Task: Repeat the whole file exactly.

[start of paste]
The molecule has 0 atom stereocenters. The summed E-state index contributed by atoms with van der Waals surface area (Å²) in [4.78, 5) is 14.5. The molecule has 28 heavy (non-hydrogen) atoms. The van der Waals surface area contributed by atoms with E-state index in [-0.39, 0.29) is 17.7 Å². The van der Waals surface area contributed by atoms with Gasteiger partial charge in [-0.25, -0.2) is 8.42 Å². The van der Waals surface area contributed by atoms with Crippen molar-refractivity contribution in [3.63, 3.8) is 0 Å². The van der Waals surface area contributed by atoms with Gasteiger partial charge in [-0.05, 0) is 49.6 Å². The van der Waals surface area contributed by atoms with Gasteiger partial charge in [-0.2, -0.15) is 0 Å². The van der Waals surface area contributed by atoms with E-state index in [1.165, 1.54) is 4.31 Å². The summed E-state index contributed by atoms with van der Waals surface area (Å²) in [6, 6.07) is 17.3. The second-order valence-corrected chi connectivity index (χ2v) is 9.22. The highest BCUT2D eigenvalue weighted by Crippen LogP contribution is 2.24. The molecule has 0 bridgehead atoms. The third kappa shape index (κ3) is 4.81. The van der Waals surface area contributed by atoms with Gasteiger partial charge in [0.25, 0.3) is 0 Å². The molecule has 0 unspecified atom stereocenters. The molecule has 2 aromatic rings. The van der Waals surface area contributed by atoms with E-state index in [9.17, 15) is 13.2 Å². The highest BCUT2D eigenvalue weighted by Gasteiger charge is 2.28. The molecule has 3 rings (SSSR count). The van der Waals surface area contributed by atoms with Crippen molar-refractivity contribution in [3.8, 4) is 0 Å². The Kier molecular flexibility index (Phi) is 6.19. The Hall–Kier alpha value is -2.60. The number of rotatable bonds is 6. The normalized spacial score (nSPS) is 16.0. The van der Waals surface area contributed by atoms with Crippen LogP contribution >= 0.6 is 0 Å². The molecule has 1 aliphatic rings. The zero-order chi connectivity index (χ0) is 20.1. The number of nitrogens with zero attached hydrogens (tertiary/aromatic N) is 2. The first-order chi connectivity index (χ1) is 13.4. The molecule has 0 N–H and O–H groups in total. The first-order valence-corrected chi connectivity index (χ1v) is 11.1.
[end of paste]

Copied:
The molecule has 0 atom stereocenters. The summed E-state index contributed by atoms with van der Waals surface area (Å²) in [4.78, 5) is 14.5. The molecule has 28 heavy (non-hydrogen) atoms. The van der Waals surface area contributed by atoms with E-state index in [-0.39, 0.29) is 17.7 Å². The van der Waals surface area contributed by atoms with Gasteiger partial charge in [-0.25, -0.2) is 8.42 Å². The van der Waals surface area contributed by atoms with Crippen molar-refractivity contribution in [3.63, 3.8) is 0 Å². The van der Waals surface area contributed by atoms with Gasteiger partial charge in [-0.05, 0) is 49.6 Å². The van der Waals surface area contributed by atoms with Gasteiger partial charge in [-0.2, -0.15) is 0 Å². The van der Waals surface area contributed by atoms with E-state index in [1.165, 1.54) is 4.31 Å². The summed E-state index contributed by atoms with van der Waals surface area (Å²) in [6, 6.07) is 17.3. The second-order valence-corrected chi connectivity index (χ2v) is 9.22. The highest BCUT2D eigenvalue weighted by Crippen LogP contribution is 2.24. The molecule has 0 bridgehead atoms. The third kappa shape index (κ3) is 4.81. The van der Waals surface area contributed by atoms with Gasteiger partial charge in [0.25, 0.3) is 0 Å². The molecule has 0 unspecified atom stereocenters. The molecule has 2 aromatic rings. The van der Waals surface area contributed by atoms with E-state index in [9.17, 15) is 13.2 Å². The highest BCUT2D eigenvalue weighted by Gasteiger charge is 2.28. The molecule has 3 rings (SSSR count). The van der Waals surface area contributed by atoms with Crippen molar-refractivity contribution in [3.8, 4) is 0 Å². The Kier molecular flexibility index (Phi) is 6.19. The Hall–Kier alpha value is -2.60. The number of rotatable bonds is 6. The normalized spacial score (nSPS) is 16.0. The van der Waals surface area contributed by atoms with Crippen LogP contribution >= 0.6 is 0 Å². The molecule has 1 aliphatic rings. The zero-order chi connectivity index (χ0) is 20.1. The number of nitrogens with zero attached hydrogens (tertiary/aromatic N) is 2. The first-order chi connectivity index (χ1) is 13.4. The molecule has 0 N–H and O–H groups in total. The first-order valence-corrected chi connectivity index (χ1v) is 11.1.